You never know when a family emergency will completely alter the rhythm of your day-to-day existence. Despite the daily onslaught of work, I was reminded of what remains important in my life–relationships with family and friends.
Needs Heart Surgery
David calls his dad (in another state) and after a few minutes decides his father needs one of his sons to be with him. His brother and sister-in-law who would usually respond to such a call are out of town on a mini-vacation between work assignments and in an area will no cell-phone reception.
David arranges to have his work covered by his understanding co-workers and manager who had over the years answered the call of their own family emergencies.
Inoperable Brain Damage
Later that evening, a police officer calls for David. After I explain that David departed to be with his hospitalized father, the officer explains that my twenty-year old nephew is in the ICU due to a freak accident. Four years ago when I saw him he was a weed-thin six-foot teen. The officer asks for my help in locating his mother as they have been unable to reach her. They had tried contacting others with no luck, until I answered.
I was still working at the computer when he called around 6:30pm. I entered as much information as the officer shared including his name, contact information, and a case number.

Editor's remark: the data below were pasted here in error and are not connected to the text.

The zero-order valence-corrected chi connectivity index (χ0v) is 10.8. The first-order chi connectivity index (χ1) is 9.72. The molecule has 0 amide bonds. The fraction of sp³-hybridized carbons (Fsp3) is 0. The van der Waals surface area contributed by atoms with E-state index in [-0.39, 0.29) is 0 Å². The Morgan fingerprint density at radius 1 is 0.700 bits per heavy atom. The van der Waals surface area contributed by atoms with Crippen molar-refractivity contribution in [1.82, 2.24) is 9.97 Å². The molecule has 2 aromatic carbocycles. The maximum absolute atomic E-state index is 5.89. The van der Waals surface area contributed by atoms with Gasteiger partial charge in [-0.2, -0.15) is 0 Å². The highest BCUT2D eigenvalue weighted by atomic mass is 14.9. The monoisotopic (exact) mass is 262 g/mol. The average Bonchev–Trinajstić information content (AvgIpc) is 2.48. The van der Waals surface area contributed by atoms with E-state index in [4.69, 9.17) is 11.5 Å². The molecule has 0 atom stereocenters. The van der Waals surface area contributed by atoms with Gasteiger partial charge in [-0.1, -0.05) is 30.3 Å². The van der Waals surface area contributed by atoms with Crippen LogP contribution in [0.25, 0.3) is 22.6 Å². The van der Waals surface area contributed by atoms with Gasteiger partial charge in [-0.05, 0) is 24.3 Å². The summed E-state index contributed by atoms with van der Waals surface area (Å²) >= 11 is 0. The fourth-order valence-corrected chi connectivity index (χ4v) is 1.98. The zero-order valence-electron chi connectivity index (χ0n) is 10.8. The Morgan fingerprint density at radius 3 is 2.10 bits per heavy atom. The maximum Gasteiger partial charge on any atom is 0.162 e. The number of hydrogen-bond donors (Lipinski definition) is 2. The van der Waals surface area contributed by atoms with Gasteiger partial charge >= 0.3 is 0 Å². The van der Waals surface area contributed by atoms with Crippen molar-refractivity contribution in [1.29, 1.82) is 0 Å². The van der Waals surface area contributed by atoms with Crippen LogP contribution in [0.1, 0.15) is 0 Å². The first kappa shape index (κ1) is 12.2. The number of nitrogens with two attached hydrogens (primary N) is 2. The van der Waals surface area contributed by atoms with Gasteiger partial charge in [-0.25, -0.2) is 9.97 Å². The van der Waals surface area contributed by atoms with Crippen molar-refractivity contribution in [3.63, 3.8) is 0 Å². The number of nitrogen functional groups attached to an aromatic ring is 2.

Harrowing Five Hours
For the next five hours, I make phone calls starting with my brother-in-law. There could be a chance I might reach him. No luck. I leave a message. Next, I call the ICU to get information before calling David. Despite privacy laws–I am not a blood relative (he is my sister-in-law’s son from a previous marriage), I face the reality that I may be the only available next of kin–if you could call it that.
With each subsequent phone call, I piece together a decent amount of information on the nature of the accident, the damage to his brain, his current condition, and best guess prognosis given the nurses’ experience with this kind of injury. Things weren’t looking good for my nephew.
The nurse in charge of his care that evening volunteers that his friends had been with him during the day and would return later that evening. Already tired from a workday starting at 5:30am and the stress of my father-in-law’s hospitalization, I ask the nurse to have one of them call me when they return and give him my number. The mom of one of my nephew’s friends who is a social worker calls and tells me she had been making calls since noon, shortly after the accident and has not gotten any replies. Where is everybody?
I realized then that given the nature of the injury and the time that had passed since the accident, my sister-in-law may not be see her son–her only child–alive. (His father died years earlier.) How can there be a place in America that has no phone service given all our technology? There’s the internet! That’s a good thing, because my brother-in-law thought to send me information about where they were staying and for how long.
ICU keeps him “alive” with technology